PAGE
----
But all the red sites are current national priorities list sites. So these are hazardous waste sites that haven’t yet been dealt with. Yellow or proposed sites that have contamination, but haven’t been fully identified,
having been fully identified or accepted yet as a national priority. And then the green sites are few and far between, but they’re sites that have been dealt with. And so they were a hazardous waste site, and they’ve been cleaned to a level that’s deemed relatively safe. Because of these kinds of waste sites and the expense of these waste sites, in most developed nations, we’ve developed a polluter pays principle. And this kind of stuff still goes on today. We still generate hazardous waste on industrial sites. But now, what we do is we ask that polluters pay to clean up or we actually ask for a deposit in advance.
That is equivalent to what it would cost to clean up the site if that company abandons the site. And this is what typically happens, not typically, but what often happens is a company will come in. They’ll mine, or extract a resource, or they’ll produce a product on a site. And then when they are done producing, or when they go out of business, they say, “Op, sorry, we’re out of money. We don’t have enough to clean up.” And they leave it to the taxpayer or the government to clean up the site. And when this happens, everybody pays to clean up that site. And essentially, the business or enterprise gets away scot-free
without applying the environmental cost to the cost of their product. So we moved towards a polluter pays principle when we can. And now, we’re actually beginning to collect in advance the cost of clean-up. So in case a company does go bankrupt, it’s environmental responsibilities can be met. Illegal dumping is also being reduced. It still occurs, but it is being reduced. Illegal dumping creates health risks along with the financial headaches for dealing with it. And now, industrial nations used to illegally dump in developing nations to avoid the costs in developed nations. ‘Cause heavy environmental regulation, you say, “Oh well, it’s cheaper if we take our hazardous waste to Indonesia.
We’ll just dump it there because it doesn’t cost us anything to dump it there.” And essentially, what you’re doing is you’re offshoring the environmental cost; again, that footprint onto another nation
and another nation’s people. So there is an international treaty called the Basel Convention, which seeks to reduce illegal dumping of hazardous waste. And it also seeks to reduce the illegal dumping of hazardous waste in other countries, which I think is a really interesting part of this is that it essentially says, “Look, you need to be responsible for your own waste. And you can’t just offshore your environmental responsibilities. And so you need to take on the cost of correctly and appropriately disposing of your hazardous waste.” And that’s also led to this mandated cradle to grave tracking of hazardous waste.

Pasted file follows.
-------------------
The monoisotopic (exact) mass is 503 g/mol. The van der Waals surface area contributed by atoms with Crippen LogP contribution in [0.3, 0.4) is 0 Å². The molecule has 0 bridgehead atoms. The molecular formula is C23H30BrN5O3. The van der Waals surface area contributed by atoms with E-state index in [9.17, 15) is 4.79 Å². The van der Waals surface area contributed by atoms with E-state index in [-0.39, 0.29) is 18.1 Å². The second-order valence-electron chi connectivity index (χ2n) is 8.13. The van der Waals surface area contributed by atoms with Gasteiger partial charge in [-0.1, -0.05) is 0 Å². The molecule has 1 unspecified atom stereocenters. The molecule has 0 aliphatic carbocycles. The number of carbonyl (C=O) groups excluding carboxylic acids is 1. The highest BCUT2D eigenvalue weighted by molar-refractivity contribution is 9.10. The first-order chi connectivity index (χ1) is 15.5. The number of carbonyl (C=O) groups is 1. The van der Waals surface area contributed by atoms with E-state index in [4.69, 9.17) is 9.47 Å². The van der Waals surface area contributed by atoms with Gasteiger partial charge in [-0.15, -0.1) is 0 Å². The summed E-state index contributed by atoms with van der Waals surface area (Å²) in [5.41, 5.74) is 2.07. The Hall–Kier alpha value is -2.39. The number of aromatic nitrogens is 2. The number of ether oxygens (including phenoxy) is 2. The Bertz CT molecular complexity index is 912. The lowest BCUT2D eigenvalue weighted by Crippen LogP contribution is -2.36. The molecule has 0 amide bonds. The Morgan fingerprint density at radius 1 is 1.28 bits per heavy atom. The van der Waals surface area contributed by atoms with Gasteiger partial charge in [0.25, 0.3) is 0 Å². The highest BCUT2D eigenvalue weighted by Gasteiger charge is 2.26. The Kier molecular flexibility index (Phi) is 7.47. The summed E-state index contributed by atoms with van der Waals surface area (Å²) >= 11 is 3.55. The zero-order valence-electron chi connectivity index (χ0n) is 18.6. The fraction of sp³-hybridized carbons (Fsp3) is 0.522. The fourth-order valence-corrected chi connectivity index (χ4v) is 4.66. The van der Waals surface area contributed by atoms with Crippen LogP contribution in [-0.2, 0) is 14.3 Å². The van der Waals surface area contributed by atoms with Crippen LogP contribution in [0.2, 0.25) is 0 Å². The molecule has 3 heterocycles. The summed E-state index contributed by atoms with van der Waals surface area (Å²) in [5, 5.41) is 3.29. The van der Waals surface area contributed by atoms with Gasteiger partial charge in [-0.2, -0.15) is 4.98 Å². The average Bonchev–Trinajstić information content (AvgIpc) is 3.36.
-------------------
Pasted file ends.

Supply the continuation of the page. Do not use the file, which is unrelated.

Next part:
So if I order a liter of toluene for my environmental research or my geochemistry, then I need to keep track of that one kilogram of toluene, not only when I receive it, but when I use it. And then when I dispose of it, I need to keep track of where did I dispose of it. I can’t just pour it down the drain. I have to put it in the appropriate containers. And then I have to take those containers to the appropriate disposal facility and get a receipt for that, so that I can prove that I have not only purchase that hazardous waste or hazardous material, but I’ve disposed of it in the correct manner.
And this is a big deal, and it’s costly, and it’s expensive. But I tell you what, it’s a hell of a lot cheaper than trying to clean up an illegal waste dump. So by doing this, we reduce the cost of hazardous waste disposal. And it does. These kinds of legal mandates actually do encourage responsible and accountable behavior. And along with things like the Basel Convention, it really forces people to think about the cost of what they’re doing and what they’re using, and how to appropriately dispose of it.

As we have already learned, hazardous waste is a type of waste that can negatively impact health. Therefore, disposing of hazardous waste properly is very important.

Watch Dr. Nathan B. English discuss the methods for disposing hazardous waste and the risks associated with those methods.

Now it’s your turn

As Dr. English explains, some of the hazardous waste that we are ‘disposing of’ will still be around for thousands of years. What responsibility do you think we have regarding the hazardous waste that we leave for future generations? Share your thoughts in the comments.